Laboratory and field host utilization by established biological control agents of Lantana camara L. in South Africa

by Heystek, Fritz

Abstract (Summary)
Varieties of Lantana camara (lantana) have been introduced into many countries of the world as ornamental plants and have become invasive weeds in many countries including South Africa. In South Africa, it mostly invades the sub-tropical eastern and northern range. Mechanical and chemical control options are expensive and ineffective. A biocontrol programme was initiated in South Africa in 1961. To date, 22 insect species, and a fungus have been introduced, of these 10, and the fungus have established. Three indigenous lepidopteran species and an exotic generalist pest mealybug are also associated with the weed.

The variable success of some of the agents released on L. camara worldwide has been ascribed to a few factors. One important aspect is the large range of varieties encountered in the field. It is therefore essential to be able to predict the possible establishment and impact of agents on many varieties. Laboratory trials on five of the established agents showed clear varietal preferences. In the field, most of the biocontrol agents had limited geographic ranges, linked to altitudinal conditions, as higher populations were recorded at low lying warm summer rainfall areas. A pink and orange flower corolla lobe and throat colour combination and plants with few to medium leaf hairs were most abundant in South Africa. Most of the agent species had individual preferences towards different flower colour combinations, as the agents built up different population levels on varieties in the field, within the suitable geographic region for the insect species. Eight agents preferred smooth leaved varieties, while three preferred hairy leaves, and three had no specific preference to leaf hairiness. Varietal preferences thus did play a significant role in agent populations and accompanied impact achieved in the field.

New candidate agents need to be proven specific under quarantine conditions and the results extrapolated to predict specificity in the field, while avoiding potential non-target effects. Many authors have questioned the validity of laboratory host specificity trials. The conventional wisdom is that insects portray a far wider host range in the laboratory than what they would do in the field. In other words, laboratory studies measure the physiological host range of an agent and are conservative and usually don’t reflect the ecological host range of agents in the field. To avoid unnecessary rejections of biocontrol agents, this study has made a retrospective study of the host specificity of agents established in the field. Their laboratory and field host ranges were compared and it was found that virtually all the agents reflect similar or less non-target effects in the field than predicted during multiple choice trials. Of the 14 agents, only one introduced species, Teleonemia scrupulosa, and the indigenous species, Hypena laceratalis and Aristea onychote were able to sustain populations on non-target species in the field in the absence of L. camara. Insect populations on non-target species were much reduced compared to that on L. camara. Furthermore non-target effects were only recorded on plant species closely related to the target weed. The multiple choice trials therefore predict field non-target effects accurately. Predictions of non-target effects of candidate agents can therefore be accurately predicted by laboratory studies, in terms of species likely to be affected and to what extent. One field that need further study though is the impact of non-target effects, especially on Lippia species by L. camara biocontrol agents.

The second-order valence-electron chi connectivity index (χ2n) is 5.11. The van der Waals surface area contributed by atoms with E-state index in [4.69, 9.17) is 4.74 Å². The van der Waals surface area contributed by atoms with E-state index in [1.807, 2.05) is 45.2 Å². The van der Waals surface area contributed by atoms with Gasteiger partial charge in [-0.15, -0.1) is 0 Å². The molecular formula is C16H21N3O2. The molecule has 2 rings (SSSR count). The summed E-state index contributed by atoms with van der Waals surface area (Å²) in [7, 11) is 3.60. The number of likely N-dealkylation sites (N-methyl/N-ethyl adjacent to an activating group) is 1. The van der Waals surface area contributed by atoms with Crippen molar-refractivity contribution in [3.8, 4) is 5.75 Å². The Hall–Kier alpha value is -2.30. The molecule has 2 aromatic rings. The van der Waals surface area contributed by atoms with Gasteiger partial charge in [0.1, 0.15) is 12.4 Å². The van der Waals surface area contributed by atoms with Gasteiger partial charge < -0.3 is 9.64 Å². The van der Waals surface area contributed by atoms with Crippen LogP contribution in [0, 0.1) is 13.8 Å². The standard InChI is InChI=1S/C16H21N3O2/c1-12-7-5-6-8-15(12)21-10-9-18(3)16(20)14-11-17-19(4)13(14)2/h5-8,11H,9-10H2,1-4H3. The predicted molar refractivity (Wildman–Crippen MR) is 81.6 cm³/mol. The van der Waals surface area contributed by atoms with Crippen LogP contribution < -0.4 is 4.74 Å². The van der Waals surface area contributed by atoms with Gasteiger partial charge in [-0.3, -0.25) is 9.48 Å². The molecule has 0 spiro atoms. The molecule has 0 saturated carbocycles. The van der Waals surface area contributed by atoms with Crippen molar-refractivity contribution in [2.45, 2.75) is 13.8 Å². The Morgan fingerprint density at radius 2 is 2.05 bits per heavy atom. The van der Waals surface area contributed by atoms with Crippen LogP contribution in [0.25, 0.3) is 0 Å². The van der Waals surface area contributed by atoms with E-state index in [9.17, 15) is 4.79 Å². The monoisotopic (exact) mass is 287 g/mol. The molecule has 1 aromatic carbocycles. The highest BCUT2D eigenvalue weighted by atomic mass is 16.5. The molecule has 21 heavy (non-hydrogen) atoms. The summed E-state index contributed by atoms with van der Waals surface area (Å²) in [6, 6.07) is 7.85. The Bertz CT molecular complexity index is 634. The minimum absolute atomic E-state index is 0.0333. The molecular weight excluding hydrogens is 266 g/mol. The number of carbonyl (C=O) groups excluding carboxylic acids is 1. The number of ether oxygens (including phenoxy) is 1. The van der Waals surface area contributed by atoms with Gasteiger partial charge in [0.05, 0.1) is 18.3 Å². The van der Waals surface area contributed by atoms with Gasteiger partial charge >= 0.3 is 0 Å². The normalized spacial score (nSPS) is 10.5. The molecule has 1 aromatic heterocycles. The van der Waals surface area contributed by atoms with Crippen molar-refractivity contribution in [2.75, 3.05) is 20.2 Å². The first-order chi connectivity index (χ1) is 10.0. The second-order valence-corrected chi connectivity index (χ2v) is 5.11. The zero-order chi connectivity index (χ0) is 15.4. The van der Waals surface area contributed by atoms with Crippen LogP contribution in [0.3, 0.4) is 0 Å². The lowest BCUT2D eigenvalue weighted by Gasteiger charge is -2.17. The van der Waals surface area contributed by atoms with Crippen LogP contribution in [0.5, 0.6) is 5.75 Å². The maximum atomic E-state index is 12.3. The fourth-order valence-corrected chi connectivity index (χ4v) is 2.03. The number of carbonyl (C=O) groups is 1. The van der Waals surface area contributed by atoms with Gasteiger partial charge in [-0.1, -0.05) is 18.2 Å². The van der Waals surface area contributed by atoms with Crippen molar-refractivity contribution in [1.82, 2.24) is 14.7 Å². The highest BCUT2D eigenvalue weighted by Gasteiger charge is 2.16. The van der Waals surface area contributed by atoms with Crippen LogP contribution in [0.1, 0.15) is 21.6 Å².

Bibliographical Information:


School:Rhodes University

School Location:South Africa

Source Type:Master's Thesis

Keywords:zoology entomology


Date of Publication:01/01/2006

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